• An Institution that Gives Citizens a Real Impact on Applicable Law? Casus of the Civic Draft Amendment to the Act of 7 January 1993 on Family Planning, Protection of the Human Foetus and Conditions for the Admissibility of Termination of Pregnancy, Submit

    Author: Marta Michalczuk-Wlizło
    E-mail: michalczukm@poczta.onet.pl
    Institution: Maria Curie-Skłodowska University in Lublin
    ORCID: https://orcid.org/0000-0002-2107-8814
    Year of publication: 2019
    Source: Show
    Pages: 395-406
    DOI Address: https://doi.org/10.15804/ppk.2019.06.29
    PDF: ppk/52/ppk5229.pdf

    The Constitution in Article 118 (2) granted the group of at least one hundred thousand citizens the right to submit a citizens’ bill and initiate the legislative process in the Polish parliament. Due to the formalized mode of implementation of the constitutional right of citizens to submit draft bills, this form of initiating the legislative process constitutes a negligible percentage compared to the number of submitted drafts by other authorized entities. Sometimes, the submitted projects concern controversial matters, arousing emotions and distorting public opinion. An example of such a draft is the citizens’ bill proposed in the 8th term of the Sejm, amending the Act of 7 January 1993 on family planning, protection of the human fetus and conditions for the admissibility of termination of pregnancy (Sejm print 2146). The article analyzes the legislative process of the project.

  • Ogólnokrajowe referendum inicjowane przez obywateli a polskie prawo referendalne

    Author: Grzegorz Kryszeń
    E-mail: kryszen@edu.uwb.pl
    Institution: Uniwersytet w Białymstoku
    ORCID: https://orcid.org/0000-0002-7556-2716
    Year of publication: 2020
    Source: Show
    Pages: 425-441
    DOI Address: https://doi.org/10.15804/ppk.2020.04.23
    PDF: ppk/56/ppk5623.pdf

    Citizen Initiated Referendum and Polish Referendum Law

    The main aim of this study is to respond to the call to give citizens the power to initiate a referendum in a binding way. The key question in this context is whether such a postulate should not be treated as just a typical manifestation of political populism and thus rejected, or whether it should be supported by recognizing the institution of a referendum initiated by the citizens as a factor conducive to a more complete implementation of the idea of democratic rule, without threatening the destabilization and dysfunctionality of the political system. The analysis carried out in the article proves that this institution cannot be discredited because it should be seen as a necessary element of the process of exercising power in a democratic state. The proposed legal regulation may be conducive to achieving such a role in Polish political practice.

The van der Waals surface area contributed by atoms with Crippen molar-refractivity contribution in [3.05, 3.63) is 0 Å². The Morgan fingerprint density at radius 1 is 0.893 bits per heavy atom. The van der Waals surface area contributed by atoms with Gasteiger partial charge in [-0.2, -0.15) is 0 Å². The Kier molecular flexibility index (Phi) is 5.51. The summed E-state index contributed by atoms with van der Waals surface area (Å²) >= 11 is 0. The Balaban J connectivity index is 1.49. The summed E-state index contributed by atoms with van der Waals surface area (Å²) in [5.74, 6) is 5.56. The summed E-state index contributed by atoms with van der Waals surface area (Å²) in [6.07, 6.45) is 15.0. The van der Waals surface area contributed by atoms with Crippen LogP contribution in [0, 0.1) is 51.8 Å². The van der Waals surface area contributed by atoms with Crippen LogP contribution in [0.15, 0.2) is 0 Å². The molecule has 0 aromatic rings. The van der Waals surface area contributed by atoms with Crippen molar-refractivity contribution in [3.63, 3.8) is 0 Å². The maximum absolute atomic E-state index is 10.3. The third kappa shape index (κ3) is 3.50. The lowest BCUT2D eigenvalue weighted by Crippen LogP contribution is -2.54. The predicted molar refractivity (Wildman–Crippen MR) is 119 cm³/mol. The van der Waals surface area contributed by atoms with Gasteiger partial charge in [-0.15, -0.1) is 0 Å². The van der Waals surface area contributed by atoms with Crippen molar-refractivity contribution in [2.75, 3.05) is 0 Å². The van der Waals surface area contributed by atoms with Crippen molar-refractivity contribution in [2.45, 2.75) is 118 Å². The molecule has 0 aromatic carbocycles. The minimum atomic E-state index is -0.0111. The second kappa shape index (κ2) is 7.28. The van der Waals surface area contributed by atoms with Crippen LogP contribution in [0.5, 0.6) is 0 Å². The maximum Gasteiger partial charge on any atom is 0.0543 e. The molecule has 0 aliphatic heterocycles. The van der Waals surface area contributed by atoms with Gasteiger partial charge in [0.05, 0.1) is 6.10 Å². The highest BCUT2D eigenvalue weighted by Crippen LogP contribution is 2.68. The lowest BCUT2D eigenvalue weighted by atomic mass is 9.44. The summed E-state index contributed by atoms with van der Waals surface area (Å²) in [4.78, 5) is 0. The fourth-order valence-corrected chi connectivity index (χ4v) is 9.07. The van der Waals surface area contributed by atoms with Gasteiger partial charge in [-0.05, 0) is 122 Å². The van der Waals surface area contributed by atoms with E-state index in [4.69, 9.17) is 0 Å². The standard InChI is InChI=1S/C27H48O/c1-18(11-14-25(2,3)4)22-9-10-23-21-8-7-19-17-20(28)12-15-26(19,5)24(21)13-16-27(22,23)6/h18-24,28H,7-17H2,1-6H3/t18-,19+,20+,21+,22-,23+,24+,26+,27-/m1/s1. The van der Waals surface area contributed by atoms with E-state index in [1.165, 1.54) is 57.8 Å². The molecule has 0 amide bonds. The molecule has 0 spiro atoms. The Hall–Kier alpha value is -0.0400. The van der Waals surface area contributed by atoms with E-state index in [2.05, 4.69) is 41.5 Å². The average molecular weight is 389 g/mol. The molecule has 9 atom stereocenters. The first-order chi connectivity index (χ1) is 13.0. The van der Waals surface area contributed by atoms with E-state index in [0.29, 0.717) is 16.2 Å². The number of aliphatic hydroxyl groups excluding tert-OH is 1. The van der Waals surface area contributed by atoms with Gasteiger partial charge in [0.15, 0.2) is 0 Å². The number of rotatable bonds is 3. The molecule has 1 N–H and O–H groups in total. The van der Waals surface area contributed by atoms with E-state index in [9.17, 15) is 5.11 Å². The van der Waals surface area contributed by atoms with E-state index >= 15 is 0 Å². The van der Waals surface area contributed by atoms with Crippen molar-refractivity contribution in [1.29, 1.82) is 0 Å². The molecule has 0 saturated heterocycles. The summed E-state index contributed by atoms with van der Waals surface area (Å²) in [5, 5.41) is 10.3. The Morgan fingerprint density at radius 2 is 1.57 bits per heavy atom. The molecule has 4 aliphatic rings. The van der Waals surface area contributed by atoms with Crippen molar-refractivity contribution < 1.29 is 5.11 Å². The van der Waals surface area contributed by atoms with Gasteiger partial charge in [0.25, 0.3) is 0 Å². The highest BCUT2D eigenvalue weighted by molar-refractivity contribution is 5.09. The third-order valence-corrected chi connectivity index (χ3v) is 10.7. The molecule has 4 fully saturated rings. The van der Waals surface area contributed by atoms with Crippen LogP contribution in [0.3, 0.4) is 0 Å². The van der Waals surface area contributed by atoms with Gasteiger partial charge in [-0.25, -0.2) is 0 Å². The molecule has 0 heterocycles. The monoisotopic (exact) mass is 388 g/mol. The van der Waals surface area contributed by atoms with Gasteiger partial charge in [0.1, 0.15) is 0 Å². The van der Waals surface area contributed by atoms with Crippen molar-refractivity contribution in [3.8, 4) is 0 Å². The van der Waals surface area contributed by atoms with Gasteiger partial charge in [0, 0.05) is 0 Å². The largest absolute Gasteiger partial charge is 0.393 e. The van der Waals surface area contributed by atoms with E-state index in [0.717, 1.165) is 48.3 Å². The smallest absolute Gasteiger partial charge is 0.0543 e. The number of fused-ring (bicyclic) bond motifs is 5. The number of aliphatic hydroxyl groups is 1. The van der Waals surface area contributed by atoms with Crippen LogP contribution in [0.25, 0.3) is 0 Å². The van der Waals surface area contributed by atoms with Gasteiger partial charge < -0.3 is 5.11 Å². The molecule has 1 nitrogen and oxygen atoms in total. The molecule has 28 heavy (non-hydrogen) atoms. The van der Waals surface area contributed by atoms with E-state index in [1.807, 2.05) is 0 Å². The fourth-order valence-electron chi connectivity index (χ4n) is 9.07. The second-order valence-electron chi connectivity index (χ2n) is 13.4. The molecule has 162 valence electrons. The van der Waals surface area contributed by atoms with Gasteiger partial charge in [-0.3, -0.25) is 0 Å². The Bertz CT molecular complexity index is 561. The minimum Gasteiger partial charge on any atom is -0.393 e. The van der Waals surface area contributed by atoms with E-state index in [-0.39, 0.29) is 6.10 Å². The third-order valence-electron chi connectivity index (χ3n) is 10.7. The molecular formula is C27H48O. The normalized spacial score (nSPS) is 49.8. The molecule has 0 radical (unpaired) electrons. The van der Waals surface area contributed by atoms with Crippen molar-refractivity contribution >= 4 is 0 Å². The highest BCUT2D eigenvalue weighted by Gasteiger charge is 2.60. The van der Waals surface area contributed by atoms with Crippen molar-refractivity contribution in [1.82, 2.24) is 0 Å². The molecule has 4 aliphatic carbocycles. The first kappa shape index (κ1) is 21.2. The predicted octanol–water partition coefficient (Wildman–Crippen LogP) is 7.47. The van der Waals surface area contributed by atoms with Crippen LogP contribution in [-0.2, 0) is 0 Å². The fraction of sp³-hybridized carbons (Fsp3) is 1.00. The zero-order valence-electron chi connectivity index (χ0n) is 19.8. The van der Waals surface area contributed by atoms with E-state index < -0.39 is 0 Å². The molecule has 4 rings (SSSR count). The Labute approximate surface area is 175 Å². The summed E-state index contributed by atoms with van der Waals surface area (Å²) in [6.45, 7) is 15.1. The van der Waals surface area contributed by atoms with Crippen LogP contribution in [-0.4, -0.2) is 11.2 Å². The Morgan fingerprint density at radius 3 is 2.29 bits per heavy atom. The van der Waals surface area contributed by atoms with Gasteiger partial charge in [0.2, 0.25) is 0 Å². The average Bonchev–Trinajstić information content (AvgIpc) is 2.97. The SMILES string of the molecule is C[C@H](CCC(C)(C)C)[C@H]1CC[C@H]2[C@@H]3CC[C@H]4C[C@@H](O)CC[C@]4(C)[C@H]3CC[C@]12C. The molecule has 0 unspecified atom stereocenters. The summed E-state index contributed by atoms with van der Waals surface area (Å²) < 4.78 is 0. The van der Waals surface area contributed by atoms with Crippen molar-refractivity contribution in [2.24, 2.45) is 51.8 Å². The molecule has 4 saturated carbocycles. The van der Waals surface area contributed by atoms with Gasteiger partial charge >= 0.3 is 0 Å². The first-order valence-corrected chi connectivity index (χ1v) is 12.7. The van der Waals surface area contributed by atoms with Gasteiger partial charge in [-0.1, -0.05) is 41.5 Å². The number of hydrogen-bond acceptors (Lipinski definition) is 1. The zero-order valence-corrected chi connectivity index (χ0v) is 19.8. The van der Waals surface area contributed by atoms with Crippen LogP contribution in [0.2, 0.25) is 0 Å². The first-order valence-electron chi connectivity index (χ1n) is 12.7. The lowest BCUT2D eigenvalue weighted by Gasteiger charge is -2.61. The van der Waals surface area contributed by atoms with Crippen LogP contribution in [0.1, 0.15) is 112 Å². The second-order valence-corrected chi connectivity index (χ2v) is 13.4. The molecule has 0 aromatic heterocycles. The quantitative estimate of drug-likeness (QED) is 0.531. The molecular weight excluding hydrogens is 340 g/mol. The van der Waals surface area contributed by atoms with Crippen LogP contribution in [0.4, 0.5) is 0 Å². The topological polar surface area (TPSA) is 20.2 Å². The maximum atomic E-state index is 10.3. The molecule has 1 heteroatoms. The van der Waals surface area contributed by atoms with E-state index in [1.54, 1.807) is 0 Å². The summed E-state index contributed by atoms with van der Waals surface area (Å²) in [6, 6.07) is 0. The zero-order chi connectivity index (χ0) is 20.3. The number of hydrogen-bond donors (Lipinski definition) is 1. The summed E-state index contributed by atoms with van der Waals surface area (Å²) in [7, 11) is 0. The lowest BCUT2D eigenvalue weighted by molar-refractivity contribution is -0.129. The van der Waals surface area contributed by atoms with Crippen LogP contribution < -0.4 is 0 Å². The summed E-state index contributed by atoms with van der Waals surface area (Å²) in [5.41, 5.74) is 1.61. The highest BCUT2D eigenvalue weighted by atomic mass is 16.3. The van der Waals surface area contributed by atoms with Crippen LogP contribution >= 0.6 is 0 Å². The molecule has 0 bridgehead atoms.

• Critic of Attendance Threshold in a Nationwide Referendum

    Author: Andrzej Bisztyga
    E-mail: a.bisztyga@wpa.uz.zgora.pl
    Institution: University of Zielona Góra
    ORCID: https://orcid.org/0000-0002-6579-9656
    Year of publication: 2020
    Source: Show
    Pages: 45-53
    DOI Address: https://doi.org/10.15804/ppk.2020.06.03
    PDF: ppk/58/ppk5803.pdf

    On the basis of the Constitution of the Republic of Poland, the binding effect of the result of the vote in a nationwide referendum depends on attainment the attendance threshold. This threshold was determined as participation in a referendum of more than half of persons entitled to vote. The systemic argumentation in favor of establishing this threshold proves to be weak and unconvincing. The constitutional regulation is characterised in this scope by inconsistency in the form of not covering the constitutional referendum by the requirement of the attendance threshold. Furthermore, the desire to ensure the legal effectiveness of the outcome of the vote in the referendum results in extending time of the vote in the referendum. The conclusion includes the proposal to introduce an amendment to the Constitution consisting in resigning from the threshold in question.